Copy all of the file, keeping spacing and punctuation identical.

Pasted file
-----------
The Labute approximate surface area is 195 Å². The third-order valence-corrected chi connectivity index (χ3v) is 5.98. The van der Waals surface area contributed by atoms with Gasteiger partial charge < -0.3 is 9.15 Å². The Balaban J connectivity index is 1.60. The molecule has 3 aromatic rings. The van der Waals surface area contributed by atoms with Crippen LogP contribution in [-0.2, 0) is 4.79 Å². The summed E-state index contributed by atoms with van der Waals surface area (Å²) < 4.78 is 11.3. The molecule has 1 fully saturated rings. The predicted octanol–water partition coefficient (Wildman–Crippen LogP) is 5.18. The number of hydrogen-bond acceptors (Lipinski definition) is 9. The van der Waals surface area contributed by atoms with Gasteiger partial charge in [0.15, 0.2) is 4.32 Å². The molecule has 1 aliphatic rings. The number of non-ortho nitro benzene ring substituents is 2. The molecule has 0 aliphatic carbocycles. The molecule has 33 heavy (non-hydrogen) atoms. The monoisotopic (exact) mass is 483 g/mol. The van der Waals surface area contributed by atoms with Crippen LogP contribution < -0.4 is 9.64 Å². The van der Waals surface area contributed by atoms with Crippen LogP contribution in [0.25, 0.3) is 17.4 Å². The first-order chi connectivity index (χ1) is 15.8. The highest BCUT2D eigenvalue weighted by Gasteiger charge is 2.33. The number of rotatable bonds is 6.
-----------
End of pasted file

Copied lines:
The Labute approximate surface area is 195 Å². The third-order valence-corrected chi connectivity index (χ3v) is 5.98. The van der Waals surface area contributed by atoms with Gasteiger partial charge < -0.3 is 9.15 Å². The Balaban J connectivity index is 1.60. The molecule has 3 aromatic rings. The van der Waals surface area contributed by atoms with Crippen LogP contribution in [-0.2, 0) is 4.79 Å². The summed E-state index contributed by atoms with van der Waals surface area (Å²) < 4.78 is 11.3. The molecule has 1 fully saturated rings. The predicted octanol–water partition coefficient (Wildman–Crippen LogP) is 5.18. The number of hydrogen-bond acceptors (Lipinski definition) is 9. The van der Waals surface area contributed by atoms with Gasteiger partial charge in [0.15, 0.2) is 4.32 Å². The molecule has 1 aliphatic rings. The number of non-ortho nitro benzene ring substituents is 2. The molecule has 0 aliphatic carbocycles. The molecule has 33 heavy (non-hydrogen) atoms. The monoisotopic (exact) mass is 483 g/mol. The van der Waals surface area contributed by atoms with Crippen LogP contribution < -0.4 is 9.64 Å². The van der Waals surface area contributed by atoms with Crippen LogP contribution in [0.25, 0.3) is 17.4 Å². The first-order chi connectivity index (χ1) is 15.8. The highest BCUT2D eigenvalue weighted by Gasteiger charge is 2.33. The number of rotatable bonds is 6.